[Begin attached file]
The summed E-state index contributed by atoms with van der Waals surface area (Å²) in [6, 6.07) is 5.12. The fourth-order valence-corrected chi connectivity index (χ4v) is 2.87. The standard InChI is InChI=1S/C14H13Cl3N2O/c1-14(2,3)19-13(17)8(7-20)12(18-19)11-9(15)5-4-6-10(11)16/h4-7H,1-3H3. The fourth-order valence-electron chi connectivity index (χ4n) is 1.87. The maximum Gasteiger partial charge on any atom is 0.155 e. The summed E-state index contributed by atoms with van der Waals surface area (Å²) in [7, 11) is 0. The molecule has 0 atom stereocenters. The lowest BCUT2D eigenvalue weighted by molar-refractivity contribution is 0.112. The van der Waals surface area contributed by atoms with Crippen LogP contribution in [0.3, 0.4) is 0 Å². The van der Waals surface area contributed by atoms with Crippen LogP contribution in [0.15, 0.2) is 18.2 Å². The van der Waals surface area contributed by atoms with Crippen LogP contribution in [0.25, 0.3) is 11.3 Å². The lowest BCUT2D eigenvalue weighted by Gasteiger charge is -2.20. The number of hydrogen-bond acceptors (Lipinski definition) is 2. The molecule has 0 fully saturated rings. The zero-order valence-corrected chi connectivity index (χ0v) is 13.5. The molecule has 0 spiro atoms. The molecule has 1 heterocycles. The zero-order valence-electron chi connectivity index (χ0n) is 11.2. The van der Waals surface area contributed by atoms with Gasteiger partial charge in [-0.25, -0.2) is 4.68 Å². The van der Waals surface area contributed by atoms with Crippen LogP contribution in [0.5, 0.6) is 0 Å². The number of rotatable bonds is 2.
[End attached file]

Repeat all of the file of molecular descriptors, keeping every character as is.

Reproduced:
The summed E-state index contributed by atoms with van der Waals surface area (Å²) in [6, 6.07) is 5.12. The fourth-order valence-corrected chi connectivity index (χ4v) is 2.87. The standard InChI is InChI=1S/C14H13Cl3N2O/c1-14(2,3)19-13(17)8(7-20)12(18-19)11-9(15)5-4-6-10(11)16/h4-7H,1-3H3. The fourth-order valence-electron chi connectivity index (χ4n) is 1.87. The maximum Gasteiger partial charge on any atom is 0.155 e. The summed E-state index contributed by atoms with van der Waals surface area (Å²) in [7, 11) is 0. The molecule has 0 atom stereocenters. The lowest BCUT2D eigenvalue weighted by molar-refractivity contribution is 0.112. The van der Waals surface area contributed by atoms with Crippen LogP contribution in [0.3, 0.4) is 0 Å². The van der Waals surface area contributed by atoms with Crippen LogP contribution in [0.15, 0.2) is 18.2 Å². The van der Waals surface area contributed by atoms with Crippen LogP contribution in [0.25, 0.3) is 11.3 Å². The lowest BCUT2D eigenvalue weighted by Gasteiger charge is -2.20. The number of hydrogen-bond acceptors (Lipinski definition) is 2. The molecule has 0 fully saturated rings. The zero-order valence-corrected chi connectivity index (χ0v) is 13.5. The molecule has 0 spiro atoms. The molecule has 1 heterocycles. The zero-order valence-electron chi connectivity index (χ0n) is 11.2. The van der Waals surface area contributed by atoms with Gasteiger partial charge in [-0.25, -0.2) is 4.68 Å². The van der Waals surface area contributed by atoms with Crippen LogP contribution in [0.5, 0.6) is 0 Å². The number of rotatable bonds is 2.